Driverless trains will come to Australia's mining industry by 2014. Next up: driverless trucks. (PSFK)
In Toronto, light rail plans are full speed ahead, regardless of politics. (The Star)
Friday, January 27, 2012
Last week, public outrage forced congress to table some bills backed by Hollywood lobbyists that would have barred access to sites accused of piracy. But Hollywood’s influence extends well beyond the US Congress. Bob talks to Rainey Reitman of the Electronic Frontier Foundation, which has created a website called Global Chokepoints that tracks pending or existing legislation worldwide (often pushed by the US and Hollywood) that would kick people or websites off the internet.
Thursday, January 26, 2012
Thursday, January 12, 2012
Tuesday, December 13, 2011
By Justin Krebs : IAFC Blogger
After months - if not years - of anti-intellectual, willfully isolationist, science-skeptical positioning, they've found themselves with two front-runners who are just a little too worldly.
Friday, December 09, 2011
A new treaty agreed to in the early hours of Friday by 23 European Union countries, including all 17 euro zone states, may be the most direct discussion of what constitutes sovereignty since the creation of the United Nations. The intergovernmental pact is a major step toward closer integration for the 17 countries that use the euro as currency, as well as the six that hope to join in the future. British Prime Minister David Cameron vetoed a plan by France and Germany to make changes to the EU treaties that would affect all 27 EU nations, saying the deal was not in the U.K.'s interests.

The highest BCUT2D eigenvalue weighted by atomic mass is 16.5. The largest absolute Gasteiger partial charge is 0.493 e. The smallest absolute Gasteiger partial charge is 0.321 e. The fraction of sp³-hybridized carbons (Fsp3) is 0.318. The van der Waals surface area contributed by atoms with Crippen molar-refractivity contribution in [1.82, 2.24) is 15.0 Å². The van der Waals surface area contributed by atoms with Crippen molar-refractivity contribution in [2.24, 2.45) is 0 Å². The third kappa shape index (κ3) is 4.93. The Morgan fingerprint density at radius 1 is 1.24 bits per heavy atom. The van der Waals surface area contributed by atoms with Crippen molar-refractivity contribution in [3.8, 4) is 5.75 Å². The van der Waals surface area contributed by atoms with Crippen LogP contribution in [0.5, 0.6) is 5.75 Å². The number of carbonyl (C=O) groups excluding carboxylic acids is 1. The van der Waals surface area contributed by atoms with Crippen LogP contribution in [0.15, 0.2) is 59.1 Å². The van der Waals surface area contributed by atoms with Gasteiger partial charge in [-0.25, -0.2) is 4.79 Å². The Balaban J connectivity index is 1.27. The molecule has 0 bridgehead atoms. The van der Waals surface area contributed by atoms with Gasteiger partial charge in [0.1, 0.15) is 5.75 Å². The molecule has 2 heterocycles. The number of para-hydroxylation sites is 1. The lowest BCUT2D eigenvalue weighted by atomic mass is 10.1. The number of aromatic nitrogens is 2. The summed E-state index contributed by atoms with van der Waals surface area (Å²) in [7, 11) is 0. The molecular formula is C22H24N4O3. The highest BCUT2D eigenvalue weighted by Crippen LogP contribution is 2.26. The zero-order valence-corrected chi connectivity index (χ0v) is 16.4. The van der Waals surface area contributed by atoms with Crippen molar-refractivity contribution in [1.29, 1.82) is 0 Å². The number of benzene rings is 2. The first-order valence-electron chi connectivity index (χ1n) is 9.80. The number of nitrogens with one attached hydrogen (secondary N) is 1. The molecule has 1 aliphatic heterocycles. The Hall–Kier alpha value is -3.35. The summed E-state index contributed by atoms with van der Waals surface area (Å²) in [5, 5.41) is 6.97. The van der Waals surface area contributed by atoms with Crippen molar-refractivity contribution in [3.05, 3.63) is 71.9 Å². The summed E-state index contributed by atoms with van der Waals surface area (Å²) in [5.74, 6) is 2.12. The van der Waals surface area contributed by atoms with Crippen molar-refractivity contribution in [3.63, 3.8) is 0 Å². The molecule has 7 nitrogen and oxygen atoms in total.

Friday, December 09, 2011
Twenty-three European Union countries, including all 17 that use the euro, agreed to an intergovernmental treaty that dictates strict tax and budget rules early Friday. The measure fell short of Germany and France's goal to get all 27 EU nations to back changes to the union's treaties after objections from Britain. Prime Minister David Cameron had sought exemptions for the U.K.'s financial sector. The fiscal compact, which penalizes members for breaking deficit rules, was welcomed by Mario Draghi, the new head of the European Central Bank.
Thursday, November 24, 2011
Italian Prime Minister Mario Monti is to meet Thursday with his German and French counterparts to discuss euro zone issues. On Wednesday, Germany attempted to raise €6 billion in 10 year bonds, but only sold €3.6 billion. Louise Cooper, markets analyst for BGC Partners in London, has the latest.
Wednesday, November 23, 2011
Elaine Sciolino, Paris correspondent and former Paris bureau chief for The New York Times, discusses how President Sarkozy is faring politically, as he contends with the Eurozone crisis and is also trying not to get a downgraded credit rating. Sciolino is the author of La Seduction: How the French Play the Game of Life.